• Dependent personality disorder — typified by extreme passiveness and submissiveness stemming from very low self confidence and severe neediness.  People with a dependency disorder may not be able make their own decisions or function well without help or support.  These people view themselves as so much less capable than others in many aspects.
  • Obsessive-Compulsive Personality Disorder (OCPD) — characterized by the obsessive need for perfectionism.  OCPD is different from Obsessive-Compulsive Disorder (OCD) which is a form of behaviour rather than a personality type.


People with a personality disorder may find hope in recovery over time.  What is needed is adequate support and professional help.  Mild to moderate personality disorders may improve with psychotherapy alone.




Electroconvulsive Therapy (ECT)


What is Electroconvulsive Therapy?

Electroconvulsive Therapy or ECT is a form of medical therapy for people with severe mental illness who do not respond to counselling, medication, or other forms of treatment.  The therapy involves sending carefully controlled electric impulses to the brain to stimulate a brief epileptic fit with the goal of relieving extreme depression, mania, or catatonia.  The electric stimuli seem to provoke changes in brain chemistry which help alleviate the patient’s mental symptoms.

When ECT is administered, the patient is given a muscle relaxant and put to sleep with anaesthesia.  Electrodes are placed on the head after which a finely channelled electric current is sent to stimulate the brain.  These impulses trigger slight seizure-like movements in the sleeping patient.  The session is painless and lasts only several minutes after which the patient awakes with no memory of the treatment or the events leading up to it.  He may also wake up disoriented but this will last only for a while.

Improvements in patients are noticed usually after the first three sessions and major improvements are palpable after six.  These improvements could manifest as better sleeping patterns, less lethargy, or better appetites.

Is Electroconvulsive Therapy Dangerous?

ECT today is a generally safe method as it involves no pain or bad shocks.  There is a side effect though which involves memory impairment lasting about several weeks after the treatment.  Although memory is usually resolved in the short-term, there are rare cases in which patients do lose personal and skill memories and have difficulty processing new information.

In cases of extreme depression, the benefits however may outweigh the risks of a memory disadvantage especially in patients whose need for some symptom alleviation are urgent.  For instance, a mother with severe postnatal depression may require the symptom alleviation ECT may provide, when other therapies have failed to, in order to for her to adequately nurture her infant.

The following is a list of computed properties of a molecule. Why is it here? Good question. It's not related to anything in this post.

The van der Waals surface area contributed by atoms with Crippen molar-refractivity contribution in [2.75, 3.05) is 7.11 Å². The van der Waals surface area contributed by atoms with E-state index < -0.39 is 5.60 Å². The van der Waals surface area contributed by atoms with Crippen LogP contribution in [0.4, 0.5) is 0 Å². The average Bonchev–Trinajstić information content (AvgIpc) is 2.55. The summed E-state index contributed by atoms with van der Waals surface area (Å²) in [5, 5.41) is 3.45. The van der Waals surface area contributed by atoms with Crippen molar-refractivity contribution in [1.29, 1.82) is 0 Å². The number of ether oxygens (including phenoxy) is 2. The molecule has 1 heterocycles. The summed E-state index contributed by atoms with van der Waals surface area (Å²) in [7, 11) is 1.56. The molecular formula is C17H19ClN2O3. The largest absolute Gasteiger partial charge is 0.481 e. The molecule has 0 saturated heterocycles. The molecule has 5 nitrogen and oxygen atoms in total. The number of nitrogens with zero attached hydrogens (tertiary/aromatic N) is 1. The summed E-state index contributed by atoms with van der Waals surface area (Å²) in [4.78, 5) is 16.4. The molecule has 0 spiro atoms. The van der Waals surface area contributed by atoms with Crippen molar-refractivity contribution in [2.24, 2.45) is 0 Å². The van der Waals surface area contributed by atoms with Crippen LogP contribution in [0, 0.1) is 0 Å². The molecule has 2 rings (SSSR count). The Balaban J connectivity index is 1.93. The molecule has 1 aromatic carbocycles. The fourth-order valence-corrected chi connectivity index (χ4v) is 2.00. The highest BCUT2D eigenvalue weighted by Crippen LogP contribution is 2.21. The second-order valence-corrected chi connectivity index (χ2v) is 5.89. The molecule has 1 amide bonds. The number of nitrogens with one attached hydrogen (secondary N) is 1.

ECT has gotten a bad reputation because of the errors done during its early developmental phase.  ECT’s stigma stemmed from misuse of equipment, inadequate information and staff training, and improper treatment administration.  These errors had proved to be injurious to some patients who were administered with high electric charges without anaesthesia causing memory loss, fractured bones, and other serious injuries.  Electroconvulsive therapy has evolved to today’s relatively safe administration of finely controlled charges, anaesthesia, and strict supervision.

electroconvulsive-therapy-adverse effects

Who are Candidates for ECT?

Patients who merit a prescription for electroconvulsive therapy may be:

  • suicidal because of severe depressive symptoms.  About 80% of these cases report a mood improvement with ECT.
  • unresponsive to drugs or talking therapies
  • in a severe manic episode lasting for a long period of time
  • catatonic
  • those that have a history of responding well to ECT therapy in the past
  • aggressive or extremely agitated because of dementia
  • pregnant and cannot take medications
  • intolerant of the side effects of drugs
  • mothers with severe postnatal depression.  As electroconvulsive therapy works more quickly than counselling or medication, it helps cut down the time that the mother spends away from infant nurture.
  • nutritionally compromised because patient refuses food or sustenance owing to extreme depression
  • severely psychotic or schizophrenic

Is ECT Effective?

There is a huge body of evidence now that ECT is an invaluable treatment tool for those with acute depression and psychosis.  Although electroconvulsive therapy can go a long way in treating patients, this must be followed up with talking therapies and medication to avert recurrence of extreme symptoms.

Types of Electroconvulsive Therapies

There are two types of ECT administration which is differentiated by the location of electrode placement:

  • Right Unilateral Treatment

Right unilateral treatment involves the placement of one electrode at the crown of the head and the other, at the right temple.  The placement produces milder stimuli and therefore has lower risks of side effects concerning memory.  The patient response rate, however, is also slower compared to bilateral ECT, the other type of treatment.  If patients do not respond to right unilateral treatment, they may be switched to the stronger bilateral one.

  • Bilateral Treatment

Bilateral treatment is a full-on type that requires electrodes to be placed on both the left and right temples of the patient’s head.  In this case, the electric stimuli are much stronger, but still controlled, and therefore more effective in resistant patients.  Bilateral ECT however carries more risk of some memory loss.

Bilateral ECT